Blind Foundation benefits by $499,000

Verona Mary McGregor left this property at 15 Cardigan St, Arrowtown, to the Royal New Zealand...
Verona Mary McGregor left this property at 15 Cardigan St, Arrowtown, to the Royal New Zealand Blind Foundation Guide Dog Services. Photo by Virtual Homes Photography.
Jeff Dickie, left, and his wife Liz, of Dunedin, with Bayleys Queenstown saleswoman Katharine...
Jeff Dickie, left, and his wife Liz, of Dunedin, with Bayleys Queenstown saleswoman Katharine Tomlinson and general manager and auctioneer David Murray yesterday. Photo by Tracey Roxburgh.

The Royal New Zealand Foundation of the Blind received almost half a million dollars from a Dunedin couple yesterday, following a spirited auction in Queenstown.

The auction for 15 Cardigan St, Arrowtown, followed the wishes of the late Verona Mary McGregor, who instructed the property be sold and proceeds given to the foundation's Guide Dog Services.

Bayleys Queenstown managing director and auctioneer David Murray told the Otago Daily Times it was the "best bidding ... that I've experienced in three or four years", in what was an extraordinarily unusual auction.

"In 25 years of auctioneering, from my point of view, I don't think I've come across [a charity property auction] before. I think it's a wonderful gesture."

His sentiments were echoed by the new owners, Liz and Jeff Dickie, of Dunedin.

Bidding opened at $250,000 and within minutes bids were flying, until the hammer fell at $499,000, securing the property for Mr and Mrs Dickie.

The couple told the ODT they were "delighted" to buy the original 1970s weatherboard home, located in the historic precinct of Arrowtown.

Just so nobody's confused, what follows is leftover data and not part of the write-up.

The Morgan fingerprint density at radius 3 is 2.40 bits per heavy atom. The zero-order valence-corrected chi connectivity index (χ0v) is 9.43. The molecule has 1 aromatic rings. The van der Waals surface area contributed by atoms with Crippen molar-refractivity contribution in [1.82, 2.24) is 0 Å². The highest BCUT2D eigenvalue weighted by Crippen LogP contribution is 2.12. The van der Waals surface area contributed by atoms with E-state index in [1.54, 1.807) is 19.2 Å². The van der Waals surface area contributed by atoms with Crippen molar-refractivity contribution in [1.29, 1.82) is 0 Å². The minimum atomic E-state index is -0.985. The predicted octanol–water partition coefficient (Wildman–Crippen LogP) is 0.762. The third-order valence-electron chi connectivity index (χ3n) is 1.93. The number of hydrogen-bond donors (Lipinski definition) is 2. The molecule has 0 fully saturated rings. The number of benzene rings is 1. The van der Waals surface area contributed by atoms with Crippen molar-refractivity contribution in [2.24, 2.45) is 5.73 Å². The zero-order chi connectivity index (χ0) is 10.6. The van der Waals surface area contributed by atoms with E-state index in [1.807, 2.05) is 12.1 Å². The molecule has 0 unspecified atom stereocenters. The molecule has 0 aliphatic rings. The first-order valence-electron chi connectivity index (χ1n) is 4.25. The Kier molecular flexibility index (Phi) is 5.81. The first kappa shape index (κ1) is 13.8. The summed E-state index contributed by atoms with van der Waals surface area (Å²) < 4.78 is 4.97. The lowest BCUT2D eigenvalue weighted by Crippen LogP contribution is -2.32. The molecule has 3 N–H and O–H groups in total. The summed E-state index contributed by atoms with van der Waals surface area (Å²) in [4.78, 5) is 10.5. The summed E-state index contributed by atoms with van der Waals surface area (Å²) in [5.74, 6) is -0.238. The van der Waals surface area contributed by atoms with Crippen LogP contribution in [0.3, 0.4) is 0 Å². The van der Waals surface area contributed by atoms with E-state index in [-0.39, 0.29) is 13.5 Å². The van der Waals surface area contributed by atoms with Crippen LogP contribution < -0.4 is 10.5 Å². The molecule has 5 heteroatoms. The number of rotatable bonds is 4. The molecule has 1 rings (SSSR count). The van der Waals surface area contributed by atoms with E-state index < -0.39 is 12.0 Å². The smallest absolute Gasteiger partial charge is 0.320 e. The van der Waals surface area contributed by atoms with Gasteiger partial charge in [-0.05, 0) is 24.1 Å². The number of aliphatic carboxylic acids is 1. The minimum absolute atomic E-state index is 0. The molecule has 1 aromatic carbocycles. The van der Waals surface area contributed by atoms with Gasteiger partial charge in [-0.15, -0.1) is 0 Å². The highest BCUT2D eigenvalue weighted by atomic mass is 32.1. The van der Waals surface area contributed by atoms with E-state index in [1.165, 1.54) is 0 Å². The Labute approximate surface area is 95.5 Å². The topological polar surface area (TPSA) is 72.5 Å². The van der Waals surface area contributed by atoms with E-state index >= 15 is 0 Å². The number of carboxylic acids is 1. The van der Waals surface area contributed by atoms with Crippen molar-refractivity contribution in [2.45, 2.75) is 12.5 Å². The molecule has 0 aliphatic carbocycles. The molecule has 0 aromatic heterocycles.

The 579sq m property, with a 2011 rateable valuation of $435,000, has three bedrooms, a carport, workshop and outdoor entertainment area, complete with swimming pool.

Mr Dickie, who had holidayed in a house in Cardigan St from the age of 12, and Mrs Dickie, originally from the United Kingdom, had been wanting to buy property in Arrowtown since her arrival 14 years ago.

"I like historic places," she said.

"We've got plans for it ... we'll redevelop it and get it looking more like a traditional Arrowtown house."

The couple planned to use it as a holiday home.

Mr Dickie said the foundation was a "very worthy cause".

"As much as this might sound bizarre ... it was good there was so much spirit in it [the auction]."

Mrs McGregor (nee Jack) died in August 2003, aged 80.

Her late husband, John McGregor, descended from one of Otago's pioneering families.

The Cardigan St property originally belonged to Mrs McGregor's sister, Alma Jack, before being sold to Mrs McGregor. Ms Jack lived in the house, which the ODT understands she helped build, until she died last year. Mrs McGregor left a substantial portion of her estate to 17 charities. However, the Cardigan St property was understood to be the only one designated to a particular charity.

To maximise the return to the foundation, every aspect of the auction had been provided free of charge, including the Lim report from Lakes Environmental. Bayleys took no commission and did not charge a fee for the auction or marketing, while print media, including the ODT, provided free advertising.

Foundation of the Blind supporter marketing and fundraising executive director Alison Wheatley said the money from the sale would help deliver services to "empower and support" blind New Zealanders and those living with low vision.

The foundation was "incredibly grateful" to everyone who had given their time and services, allowing it to get the maximum benefit from the auction.



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